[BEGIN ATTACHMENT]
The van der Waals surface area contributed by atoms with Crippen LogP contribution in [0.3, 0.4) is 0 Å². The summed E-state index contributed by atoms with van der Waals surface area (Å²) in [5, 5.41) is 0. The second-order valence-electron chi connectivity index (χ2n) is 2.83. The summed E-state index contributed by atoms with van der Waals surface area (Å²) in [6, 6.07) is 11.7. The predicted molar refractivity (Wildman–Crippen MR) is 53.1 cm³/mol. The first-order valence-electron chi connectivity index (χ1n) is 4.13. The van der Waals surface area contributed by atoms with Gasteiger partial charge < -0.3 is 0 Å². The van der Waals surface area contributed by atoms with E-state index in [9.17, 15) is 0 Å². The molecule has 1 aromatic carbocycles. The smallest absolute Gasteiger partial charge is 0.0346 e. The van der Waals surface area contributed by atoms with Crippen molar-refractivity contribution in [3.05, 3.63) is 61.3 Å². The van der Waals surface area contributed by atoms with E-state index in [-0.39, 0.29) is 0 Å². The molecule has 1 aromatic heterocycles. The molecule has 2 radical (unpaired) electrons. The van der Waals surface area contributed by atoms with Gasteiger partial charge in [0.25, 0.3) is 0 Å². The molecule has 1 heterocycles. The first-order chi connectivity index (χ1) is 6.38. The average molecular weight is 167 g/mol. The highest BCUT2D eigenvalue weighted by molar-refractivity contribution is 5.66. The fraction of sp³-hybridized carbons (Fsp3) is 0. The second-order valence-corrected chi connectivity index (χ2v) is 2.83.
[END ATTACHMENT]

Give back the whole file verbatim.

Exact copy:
The van der Waals surface area contributed by atoms with Crippen LogP contribution in [0.3, 0.4) is 0 Å². The summed E-state index contributed by atoms with van der Waals surface area (Å²) in [5, 5.41) is 0. The second-order valence-electron chi connectivity index (χ2n) is 2.83. The summed E-state index contributed by atoms with van der Waals surface area (Å²) in [6, 6.07) is 11.7. The predicted molar refractivity (Wildman–Crippen MR) is 53.1 cm³/mol. The first-order valence-electron chi connectivity index (χ1n) is 4.13. The van der Waals surface area contributed by atoms with Gasteiger partial charge < -0.3 is 0 Å². The van der Waals surface area contributed by atoms with E-state index in [9.17, 15) is 0 Å². The molecule has 1 aromatic carbocycles. The smallest absolute Gasteiger partial charge is 0.0346 e. The van der Waals surface area contributed by atoms with Crippen molar-refractivity contribution in [3.05, 3.63) is 61.3 Å². The van der Waals surface area contributed by atoms with E-state index in [-0.39, 0.29) is 0 Å². The molecule has 1 aromatic heterocycles. The molecule has 2 radical (unpaired) electrons. The van der Waals surface area contributed by atoms with Gasteiger partial charge in [0.25, 0.3) is 0 Å². The molecule has 1 heterocycles. The first-order chi connectivity index (χ1) is 6.38. The average molecular weight is 167 g/mol. The highest BCUT2D eigenvalue weighted by molar-refractivity contribution is 5.66. The fraction of sp³-hybridized carbons (Fsp3) is 0. The second-order valence-corrected chi connectivity index (χ2v) is 2.83.